Alan is a member of the South Ossetian Special Forces. He smokes a lot, but he doesn’t drink vodka. “The Georgians entered the city on the morning of the 8th of August, after a full night of bombardments. They arrived in force aboard American Scorpion armoured vehicles and brand-new Ukrainian T-72 tanks, armed with M-16 rifles and other American weapons. We came face to face with them by ourselves at the gates of the city and then in the centre. After hours of fierce combat, we managed to halt their advance, saving at least the most northerly districts from destruction. At around five in the afternoon they began to fall back towards the border and the shelling started up again, lasting until the following morning, when some of their commandos tried to infiltrate the city. Finally, towards midnight of 9 August, the Russian army entered the city and chased the Georgians to the gates of Tbilisi. The Georgians were better armed and prepared for attack, but not for defence, because they had thought they would win immediately and that Russia wouldn’t have intervened. Otherwise, their first move would have been to bomb the Roki tunnel to block off access to the Russian forces”.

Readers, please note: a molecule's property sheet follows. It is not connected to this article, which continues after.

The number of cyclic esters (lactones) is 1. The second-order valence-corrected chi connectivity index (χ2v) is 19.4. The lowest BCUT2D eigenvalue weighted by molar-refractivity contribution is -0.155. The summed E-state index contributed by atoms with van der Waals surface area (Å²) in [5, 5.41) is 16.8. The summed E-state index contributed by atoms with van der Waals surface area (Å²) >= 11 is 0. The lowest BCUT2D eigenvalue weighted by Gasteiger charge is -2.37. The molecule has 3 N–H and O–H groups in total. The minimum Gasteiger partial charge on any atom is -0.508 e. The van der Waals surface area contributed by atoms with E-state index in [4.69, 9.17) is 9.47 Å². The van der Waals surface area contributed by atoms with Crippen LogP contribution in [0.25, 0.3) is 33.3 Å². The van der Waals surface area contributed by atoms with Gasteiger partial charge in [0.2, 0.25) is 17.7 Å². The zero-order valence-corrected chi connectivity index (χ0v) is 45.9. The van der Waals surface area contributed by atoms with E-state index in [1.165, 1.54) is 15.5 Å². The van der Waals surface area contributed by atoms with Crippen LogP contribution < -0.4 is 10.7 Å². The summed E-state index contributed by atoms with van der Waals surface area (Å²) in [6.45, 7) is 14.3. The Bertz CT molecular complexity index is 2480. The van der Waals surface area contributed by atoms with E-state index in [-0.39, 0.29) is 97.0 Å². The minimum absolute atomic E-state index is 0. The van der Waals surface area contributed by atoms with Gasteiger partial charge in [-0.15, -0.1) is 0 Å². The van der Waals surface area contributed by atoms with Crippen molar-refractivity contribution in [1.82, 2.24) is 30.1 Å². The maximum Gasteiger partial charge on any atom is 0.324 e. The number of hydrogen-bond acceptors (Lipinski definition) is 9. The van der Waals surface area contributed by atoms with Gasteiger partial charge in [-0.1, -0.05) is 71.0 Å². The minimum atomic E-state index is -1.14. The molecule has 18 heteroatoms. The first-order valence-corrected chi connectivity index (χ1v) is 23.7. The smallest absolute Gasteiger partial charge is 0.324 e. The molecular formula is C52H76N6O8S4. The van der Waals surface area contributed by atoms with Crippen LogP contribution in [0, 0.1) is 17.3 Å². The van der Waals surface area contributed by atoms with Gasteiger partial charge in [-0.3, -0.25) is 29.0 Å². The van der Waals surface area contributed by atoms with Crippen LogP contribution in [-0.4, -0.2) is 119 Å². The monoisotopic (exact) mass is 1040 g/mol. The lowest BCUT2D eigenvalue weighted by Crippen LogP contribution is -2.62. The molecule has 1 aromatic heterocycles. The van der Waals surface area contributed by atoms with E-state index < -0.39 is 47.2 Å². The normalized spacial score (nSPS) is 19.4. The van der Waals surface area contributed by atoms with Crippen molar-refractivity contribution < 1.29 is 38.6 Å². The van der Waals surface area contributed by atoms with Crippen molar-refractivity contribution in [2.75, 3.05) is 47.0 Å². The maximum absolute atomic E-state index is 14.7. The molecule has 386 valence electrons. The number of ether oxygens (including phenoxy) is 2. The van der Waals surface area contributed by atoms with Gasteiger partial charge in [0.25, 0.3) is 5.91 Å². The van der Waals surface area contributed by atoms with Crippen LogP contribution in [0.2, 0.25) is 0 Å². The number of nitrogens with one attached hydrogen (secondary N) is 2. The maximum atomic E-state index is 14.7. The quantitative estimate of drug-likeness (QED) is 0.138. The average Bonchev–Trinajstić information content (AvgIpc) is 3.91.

Malvina’s two-storey house in the centre was completely demolished by a georgian Grad missile. Her husband Pavel lifts the carcass of the deadly ordnance and shows us the only room left intact: a windowless box-room, now arranged as a bedroom. “That evening of the 7th of August – recalls Malvina – we were eating and watching television: the Georgian president Saakashvili was speaking, live, saying that he would never order an attack on his fellow citizens. An hour and a half later, around half past eleven, all hell broke loose. We bolted for the cellars. The earth didn’t stop shaking, the explosions were continuous. This went on until late the following morning. When we came up, our house wasn’t there any more. Look here – she cries as she shows us pieces of broken plates and glasses – this was my daughter’s dowry: her wedding was to be celebrated on 17 August. Even her wedding dress was burned. It was beautiful. Now we have nothing”, she can contain her sobs no more.